Oil futures finished lower Thursday, with U.S. prices logging their first loss in three sessions as pressure from strength in the U.S. dollar outweighed support from recent data showing sizable weekly declines in crude supplies and production. The U.S. dollar strengthened against most currency rivals Thursday in the wake of upbeat U.S. GDP data, weighing on dollar-denominated oil prices.
West Texas Intermediate crude for September delivery shed 27 cents, or 0.6%, to settle at $48.52 a barrel on the New York Mercantile Exchange. September Brent crude,-0.11% on the ICE Futures exchange lost 7 cents, or 0.1%, to $53.31 a barrel after a modest rise a day earlier.
WTI prices had posted gains over the past two sessions. On Wednesday, they jumped 1.7% for their second-biggest one-day percentage gain of July.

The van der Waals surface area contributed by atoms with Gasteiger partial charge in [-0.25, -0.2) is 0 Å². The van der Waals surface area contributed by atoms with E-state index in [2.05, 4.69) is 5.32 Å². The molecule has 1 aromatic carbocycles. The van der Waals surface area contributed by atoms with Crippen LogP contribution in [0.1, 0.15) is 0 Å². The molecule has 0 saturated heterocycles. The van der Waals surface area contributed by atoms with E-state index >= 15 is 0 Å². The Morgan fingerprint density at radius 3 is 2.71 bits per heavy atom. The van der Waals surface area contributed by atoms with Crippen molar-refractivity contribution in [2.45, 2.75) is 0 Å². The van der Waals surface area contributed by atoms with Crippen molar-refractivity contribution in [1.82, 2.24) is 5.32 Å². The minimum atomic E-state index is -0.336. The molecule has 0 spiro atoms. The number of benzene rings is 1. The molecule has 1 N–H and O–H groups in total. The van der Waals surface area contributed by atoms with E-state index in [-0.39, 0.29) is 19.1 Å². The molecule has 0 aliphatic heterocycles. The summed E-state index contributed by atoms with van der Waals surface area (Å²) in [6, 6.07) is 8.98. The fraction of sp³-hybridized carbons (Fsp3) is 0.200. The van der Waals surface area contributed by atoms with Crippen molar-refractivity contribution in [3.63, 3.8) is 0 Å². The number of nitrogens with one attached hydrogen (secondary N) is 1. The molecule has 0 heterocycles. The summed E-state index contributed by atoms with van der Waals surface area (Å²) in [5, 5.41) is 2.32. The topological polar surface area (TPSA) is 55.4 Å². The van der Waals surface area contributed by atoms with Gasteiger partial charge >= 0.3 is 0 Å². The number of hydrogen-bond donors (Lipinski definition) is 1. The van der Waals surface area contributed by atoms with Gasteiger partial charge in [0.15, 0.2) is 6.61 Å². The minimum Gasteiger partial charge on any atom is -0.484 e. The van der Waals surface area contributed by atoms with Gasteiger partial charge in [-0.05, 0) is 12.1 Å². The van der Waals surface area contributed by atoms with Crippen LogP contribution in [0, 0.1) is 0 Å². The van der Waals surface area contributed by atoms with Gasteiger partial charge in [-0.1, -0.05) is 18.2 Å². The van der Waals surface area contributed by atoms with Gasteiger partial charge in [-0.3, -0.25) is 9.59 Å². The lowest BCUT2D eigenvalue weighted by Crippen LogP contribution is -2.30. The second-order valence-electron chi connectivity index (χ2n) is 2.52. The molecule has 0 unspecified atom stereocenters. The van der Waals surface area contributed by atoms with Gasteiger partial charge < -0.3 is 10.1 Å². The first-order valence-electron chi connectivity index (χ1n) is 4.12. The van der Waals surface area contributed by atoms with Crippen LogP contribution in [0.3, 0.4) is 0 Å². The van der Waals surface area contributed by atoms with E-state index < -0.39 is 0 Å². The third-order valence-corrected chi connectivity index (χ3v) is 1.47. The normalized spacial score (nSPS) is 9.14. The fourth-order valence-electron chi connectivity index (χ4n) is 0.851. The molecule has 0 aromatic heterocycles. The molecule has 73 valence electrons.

They were still poised for a weekly gain following Wednesday’s spike on news of weekly declines in both U.S. crude production and inventories.
But traders were “not impressed” Thursday, as the “rally in crude oil didn’t have any follow through,” said Taki Tsaklanos, head of research at Secular Investor.
“Next to that, a surging U.S. dollar is putting pressure on all commodities,” he said. “The dollar is back above its important 50-day moving average since early July, and traders continue to take long positions in the dollar.”